But Harris concluded with a blow to Buttigieg, saying "as attorney general of California, I was very proud to put in place a requirement that all my special agents would wear body cameras and keep those cameras on."

Biden wouldn't stand for the suggestion he was a racist.

"It's a mischaracterization of my position across the board," Biden said. "I did not praise racists. That is not true, number one. Number two, if we want to have this campaign litigated on who supports civil rights and whether I did or not, I'm happy to do that."

Biden delivered a counter-punch, referencing Harris' career as a prosecutor, a career which she has taken criticism in progressive circles.

"I was a public defender," Biden said. "I didn't become a prosecutor. I came out and I left a good law firm to become a public defender, when, in fact — when, in fact, when, in fact, my city was in flames because of the assassination of Dr. King, number one."

Biden said under his policy Harris would have been able to go to the school "the same exact way because it was a local decision made by your city council." Asked by Harris if he was wrong to oppose bussing, Biden said, "I did not oppose bussing in America. What I opposed is bussing ordered by the Department of Education. "

Harris came back by asserting action by the federal government was the point.

"Well, there was a failure of states to integrate public schools in America," Harris said. "I was part of the second class to integrate Berkeley, California, public schools almost two decades after Brown v. Board of Education. So that's where the federal government must step in."

The issue of race proved the most contentious in an evening where, like the previous night, health care and immigration were major topics.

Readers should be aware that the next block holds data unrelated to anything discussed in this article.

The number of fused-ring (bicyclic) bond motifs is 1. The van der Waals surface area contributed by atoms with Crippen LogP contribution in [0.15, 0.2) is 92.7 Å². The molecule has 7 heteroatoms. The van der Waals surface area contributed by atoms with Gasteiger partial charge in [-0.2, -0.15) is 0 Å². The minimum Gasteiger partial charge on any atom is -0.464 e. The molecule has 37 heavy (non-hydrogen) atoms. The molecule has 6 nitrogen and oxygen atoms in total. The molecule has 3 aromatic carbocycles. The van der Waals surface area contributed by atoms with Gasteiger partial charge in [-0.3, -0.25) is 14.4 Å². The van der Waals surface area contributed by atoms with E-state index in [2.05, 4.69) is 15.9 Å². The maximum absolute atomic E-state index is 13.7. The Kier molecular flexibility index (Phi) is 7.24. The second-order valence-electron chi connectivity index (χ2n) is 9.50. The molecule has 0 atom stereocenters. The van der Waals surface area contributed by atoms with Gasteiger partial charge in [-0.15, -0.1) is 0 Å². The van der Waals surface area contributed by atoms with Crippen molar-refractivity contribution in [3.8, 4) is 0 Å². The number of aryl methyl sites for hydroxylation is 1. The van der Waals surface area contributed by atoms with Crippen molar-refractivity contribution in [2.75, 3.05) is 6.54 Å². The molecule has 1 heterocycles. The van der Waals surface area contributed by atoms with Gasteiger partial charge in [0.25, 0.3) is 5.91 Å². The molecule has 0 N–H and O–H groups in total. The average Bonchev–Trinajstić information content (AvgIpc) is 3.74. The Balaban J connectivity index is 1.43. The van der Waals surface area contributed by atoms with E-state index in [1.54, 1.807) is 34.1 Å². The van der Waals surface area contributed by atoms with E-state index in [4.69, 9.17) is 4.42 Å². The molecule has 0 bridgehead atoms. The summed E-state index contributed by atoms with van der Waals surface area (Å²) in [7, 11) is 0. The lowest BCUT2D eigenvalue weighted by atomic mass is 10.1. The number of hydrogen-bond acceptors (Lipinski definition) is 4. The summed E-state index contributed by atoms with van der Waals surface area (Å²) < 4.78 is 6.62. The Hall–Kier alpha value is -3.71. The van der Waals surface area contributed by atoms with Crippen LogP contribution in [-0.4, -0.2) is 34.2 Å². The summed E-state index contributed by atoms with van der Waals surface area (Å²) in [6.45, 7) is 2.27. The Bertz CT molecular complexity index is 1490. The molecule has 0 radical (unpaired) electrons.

Candidates made frequent references to LGBT people even though no question on LGBT issues was asked Thursday night.

Bernie Sanders mentioned LGBT people when asked whether he values diversity as a member of the Democratic Party.

"But in addition to diversity, in terms of having more women, more people from the LGBT community, we also have to do something else," Sanders said. "And that is, we have to ask ourselves a simple question, in that how come today the worker in the middle of our economy is making no more money than he or she made 45 years ago, and that in the last 30 years, the top 1 percent has seen a $21 trillion increase in their wealth?"

Kirsten Gillibrand made a reference to made her efforts leading the fight to repeal "Don't Ask, Don't Tell," saying helped make it happen despite opposition from the Pentagon. (In 2010, Defense Secretary Robert Gates came out for repeal before the final vote in December.)

Biden made said called for advancements in civil rights to "include not just only African-Americans, but the LGBT community." Harris enumerated the Equality Act as part of her goals to advance civil rights.

This article originally appeared in the Washington Blade and is made available in partnership with the National LGBT Media Association.